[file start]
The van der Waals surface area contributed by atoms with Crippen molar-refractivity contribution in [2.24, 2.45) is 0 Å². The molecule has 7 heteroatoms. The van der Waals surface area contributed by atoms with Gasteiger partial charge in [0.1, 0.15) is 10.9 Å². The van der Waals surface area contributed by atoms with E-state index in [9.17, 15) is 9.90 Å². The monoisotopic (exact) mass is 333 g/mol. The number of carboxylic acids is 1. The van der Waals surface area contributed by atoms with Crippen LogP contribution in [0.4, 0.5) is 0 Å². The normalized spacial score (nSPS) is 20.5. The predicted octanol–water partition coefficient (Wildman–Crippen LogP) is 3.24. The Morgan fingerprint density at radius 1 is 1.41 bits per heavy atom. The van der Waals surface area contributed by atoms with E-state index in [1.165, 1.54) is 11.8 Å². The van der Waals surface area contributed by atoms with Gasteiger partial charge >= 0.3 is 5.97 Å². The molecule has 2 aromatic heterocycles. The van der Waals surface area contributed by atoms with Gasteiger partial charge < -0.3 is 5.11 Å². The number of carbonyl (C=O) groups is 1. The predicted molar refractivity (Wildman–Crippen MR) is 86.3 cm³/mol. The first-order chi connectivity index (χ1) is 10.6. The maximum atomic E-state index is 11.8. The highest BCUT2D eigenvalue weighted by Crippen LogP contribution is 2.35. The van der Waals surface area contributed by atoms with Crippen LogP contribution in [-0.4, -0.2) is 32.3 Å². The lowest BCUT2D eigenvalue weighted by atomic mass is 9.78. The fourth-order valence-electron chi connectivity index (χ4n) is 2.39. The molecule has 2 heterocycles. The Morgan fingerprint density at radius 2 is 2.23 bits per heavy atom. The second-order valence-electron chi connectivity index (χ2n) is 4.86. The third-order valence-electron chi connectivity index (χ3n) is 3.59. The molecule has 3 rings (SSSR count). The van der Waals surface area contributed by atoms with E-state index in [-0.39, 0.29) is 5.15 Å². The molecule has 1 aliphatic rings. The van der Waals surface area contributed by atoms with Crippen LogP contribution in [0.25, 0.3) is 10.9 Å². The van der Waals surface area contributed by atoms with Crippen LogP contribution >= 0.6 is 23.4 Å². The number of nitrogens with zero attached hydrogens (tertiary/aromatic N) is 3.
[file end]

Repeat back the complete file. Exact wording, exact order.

The van der Waals surface area contributed by atoms with Crippen molar-refractivity contribution in [2.24, 2.45) is 0 Å². The molecule has 7 heteroatoms. The van der Waals surface area contributed by atoms with Gasteiger partial charge in [0.1, 0.15) is 10.9 Å². The van der Waals surface area contributed by atoms with E-state index in [9.17, 15) is 9.90 Å². The monoisotopic (exact) mass is 333 g/mol. The number of carboxylic acids is 1. The van der Waals surface area contributed by atoms with Crippen LogP contribution in [0.4, 0.5) is 0 Å². The normalized spacial score (nSPS) is 20.5. The predicted octanol–water partition coefficient (Wildman–Crippen LogP) is 3.24. The Morgan fingerprint density at radius 1 is 1.41 bits per heavy atom. The van der Waals surface area contributed by atoms with E-state index in [1.165, 1.54) is 11.8 Å². The van der Waals surface area contributed by atoms with Gasteiger partial charge >= 0.3 is 5.97 Å². The molecule has 2 aromatic heterocycles. The van der Waals surface area contributed by atoms with Gasteiger partial charge < -0.3 is 5.11 Å². The number of carbonyl (C=O) groups is 1. The predicted molar refractivity (Wildman–Crippen MR) is 86.3 cm³/mol. The first-order chi connectivity index (χ1) is 10.6. The maximum atomic E-state index is 11.8. The highest BCUT2D eigenvalue weighted by Crippen LogP contribution is 2.35. The van der Waals surface area contributed by atoms with Crippen LogP contribution in [-0.4, -0.2) is 32.3 Å². The lowest BCUT2D eigenvalue weighted by atomic mass is 9.78. The fourth-order valence-electron chi connectivity index (χ4n) is 2.39. The molecule has 2 heterocycles. The Morgan fingerprint density at radius 2 is 2.23 bits per heavy atom. The second-order valence-electron chi connectivity index (χ2n) is 4.86. The third-order valence-electron chi connectivity index (χ3n) is 3.59. The molecule has 3 rings (SSSR count). The van der Waals surface area contributed by atoms with E-state index in [-0.39, 0.29) is 5.15 Å². The molecule has 1 aliphatic rings. The van der Waals surface area contributed by atoms with Crippen LogP contribution in [0.25, 0.3) is 10.9 Å². The van der Waals surface area contributed by atoms with Crippen LogP contribution >= 0.6 is 23.4 Å². The number of nitrogens with zero attached hydrogens (tertiary/aromatic N) is 3.